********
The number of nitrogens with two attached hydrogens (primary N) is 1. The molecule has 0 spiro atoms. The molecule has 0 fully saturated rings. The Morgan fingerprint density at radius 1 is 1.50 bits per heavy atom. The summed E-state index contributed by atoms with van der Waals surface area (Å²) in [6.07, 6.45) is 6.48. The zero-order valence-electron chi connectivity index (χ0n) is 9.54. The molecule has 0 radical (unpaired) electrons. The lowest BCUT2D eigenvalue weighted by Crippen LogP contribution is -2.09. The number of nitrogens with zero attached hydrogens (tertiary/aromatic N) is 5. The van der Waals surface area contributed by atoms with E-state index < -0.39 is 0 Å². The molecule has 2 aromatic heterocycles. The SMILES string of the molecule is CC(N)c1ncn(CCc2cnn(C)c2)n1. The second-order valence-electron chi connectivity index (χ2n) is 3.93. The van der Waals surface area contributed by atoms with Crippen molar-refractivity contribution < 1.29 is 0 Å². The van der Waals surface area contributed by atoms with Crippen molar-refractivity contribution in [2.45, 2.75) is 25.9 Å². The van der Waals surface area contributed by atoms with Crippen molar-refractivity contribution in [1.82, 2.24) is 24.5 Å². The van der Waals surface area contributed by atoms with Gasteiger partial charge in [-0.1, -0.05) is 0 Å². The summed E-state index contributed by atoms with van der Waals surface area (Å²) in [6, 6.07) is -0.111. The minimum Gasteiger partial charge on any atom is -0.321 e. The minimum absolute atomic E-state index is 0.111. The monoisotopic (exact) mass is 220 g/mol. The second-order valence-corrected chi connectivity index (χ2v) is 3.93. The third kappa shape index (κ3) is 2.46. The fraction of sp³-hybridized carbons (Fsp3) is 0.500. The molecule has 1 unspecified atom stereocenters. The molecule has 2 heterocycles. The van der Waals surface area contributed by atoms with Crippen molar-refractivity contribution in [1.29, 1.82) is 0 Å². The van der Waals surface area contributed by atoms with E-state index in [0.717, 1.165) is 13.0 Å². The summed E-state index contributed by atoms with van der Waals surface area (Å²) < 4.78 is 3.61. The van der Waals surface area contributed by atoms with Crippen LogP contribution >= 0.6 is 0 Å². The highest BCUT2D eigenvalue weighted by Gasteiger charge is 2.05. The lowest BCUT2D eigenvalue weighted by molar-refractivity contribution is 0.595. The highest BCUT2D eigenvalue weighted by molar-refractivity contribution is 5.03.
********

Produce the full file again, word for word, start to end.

The number of nitrogens with two attached hydrogens (primary N) is 1. The molecule has 0 spiro atoms. The molecule has 0 fully saturated rings. The Morgan fingerprint density at radius 1 is 1.50 bits per heavy atom. The summed E-state index contributed by atoms with van der Waals surface area (Å²) in [6.07, 6.45) is 6.48. The zero-order valence-electron chi connectivity index (χ0n) is 9.54. The molecule has 0 radical (unpaired) electrons. The lowest BCUT2D eigenvalue weighted by Crippen LogP contribution is -2.09. The number of nitrogens with zero attached hydrogens (tertiary/aromatic N) is 5. The van der Waals surface area contributed by atoms with E-state index < -0.39 is 0 Å². The molecule has 2 aromatic heterocycles. The SMILES string of the molecule is CC(N)c1ncn(CCc2cnn(C)c2)n1. The second-order valence-electron chi connectivity index (χ2n) is 3.93. The van der Waals surface area contributed by atoms with Crippen molar-refractivity contribution < 1.29 is 0 Å². The van der Waals surface area contributed by atoms with Crippen molar-refractivity contribution in [2.45, 2.75) is 25.9 Å². The van der Waals surface area contributed by atoms with Crippen molar-refractivity contribution in [1.82, 2.24) is 24.5 Å². The van der Waals surface area contributed by atoms with Gasteiger partial charge in [-0.1, -0.05) is 0 Å². The summed E-state index contributed by atoms with van der Waals surface area (Å²) in [6, 6.07) is -0.111. The minimum Gasteiger partial charge on any atom is -0.321 e. The minimum absolute atomic E-state index is 0.111. The monoisotopic (exact) mass is 220 g/mol. The second-order valence-corrected chi connectivity index (χ2v) is 3.93. The third kappa shape index (κ3) is 2.46. The fraction of sp³-hybridized carbons (Fsp3) is 0.500. The molecule has 1 unspecified atom stereocenters. The molecule has 2 heterocycles. The van der Waals surface area contributed by atoms with Crippen molar-refractivity contribution in [1.29, 1.82) is 0 Å². The van der Waals surface area contributed by atoms with E-state index in [0.717, 1.165) is 13.0 Å². The summed E-state index contributed by atoms with van der Waals surface area (Å²) < 4.78 is 3.61. The van der Waals surface area contributed by atoms with Crippen LogP contribution >= 0.6 is 0 Å². The highest BCUT2D eigenvalue weighted by Gasteiger charge is 2.05. The lowest BCUT2D eigenvalue weighted by molar-refractivity contribution is 0.595. The highest BCUT2D eigenvalue weighted by molar-refractivity contribution is 5.03.